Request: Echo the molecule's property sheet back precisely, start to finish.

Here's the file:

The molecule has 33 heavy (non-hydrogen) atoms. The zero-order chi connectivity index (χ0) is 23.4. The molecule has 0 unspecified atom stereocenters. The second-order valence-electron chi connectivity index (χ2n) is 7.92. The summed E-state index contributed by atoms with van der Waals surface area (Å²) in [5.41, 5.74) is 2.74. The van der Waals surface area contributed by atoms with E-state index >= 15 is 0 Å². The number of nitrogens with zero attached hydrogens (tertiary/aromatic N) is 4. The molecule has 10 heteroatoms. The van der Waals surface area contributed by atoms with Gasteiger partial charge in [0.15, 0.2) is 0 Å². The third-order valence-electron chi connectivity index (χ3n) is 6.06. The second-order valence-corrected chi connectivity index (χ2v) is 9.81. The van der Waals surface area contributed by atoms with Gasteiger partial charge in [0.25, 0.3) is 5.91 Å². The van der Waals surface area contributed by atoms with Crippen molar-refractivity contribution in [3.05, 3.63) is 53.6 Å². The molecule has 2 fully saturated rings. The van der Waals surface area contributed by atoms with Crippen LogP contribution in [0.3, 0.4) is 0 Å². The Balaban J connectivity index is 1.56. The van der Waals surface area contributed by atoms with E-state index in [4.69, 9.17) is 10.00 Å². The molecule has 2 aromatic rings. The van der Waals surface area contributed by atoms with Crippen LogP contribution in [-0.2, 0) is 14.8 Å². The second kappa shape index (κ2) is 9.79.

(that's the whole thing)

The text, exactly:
The molecule has 33 heavy (non-hydrogen) atoms. The zero-order chi connectivity index (χ0) is 23.4. The molecule has 0 unspecified atom stereocenters. The second-order valence-electron chi connectivity index (χ2n) is 7.92. The summed E-state index contributed by atoms with van der Waals surface area (Å²) in [5.41, 5.74) is 2.74. The van der Waals surface area contributed by atoms with E-state index >= 15 is 0 Å². The number of nitrogens with zero attached hydrogens (tertiary/aromatic N) is 4. The molecule has 10 heteroatoms. The van der Waals surface area contributed by atoms with Gasteiger partial charge in [0.15, 0.2) is 0 Å². The third-order valence-electron chi connectivity index (χ3n) is 6.06. The second-order valence-corrected chi connectivity index (χ2v) is 9.81. The van der Waals surface area contributed by atoms with Gasteiger partial charge in [0.25, 0.3) is 5.91 Å². The van der Waals surface area contributed by atoms with Crippen molar-refractivity contribution in [3.05, 3.63) is 53.6 Å². The molecule has 2 fully saturated rings. The van der Waals surface area contributed by atoms with Crippen LogP contribution in [0.3, 0.4) is 0 Å². The Balaban J connectivity index is 1.56. The van der Waals surface area contributed by atoms with E-state index in [4.69, 9.17) is 10.00 Å². The molecule has 2 aromatic rings. The van der Waals surface area contributed by atoms with Crippen LogP contribution in [-0.2, 0) is 14.8 Å². The second kappa shape index (κ2) is 9.79.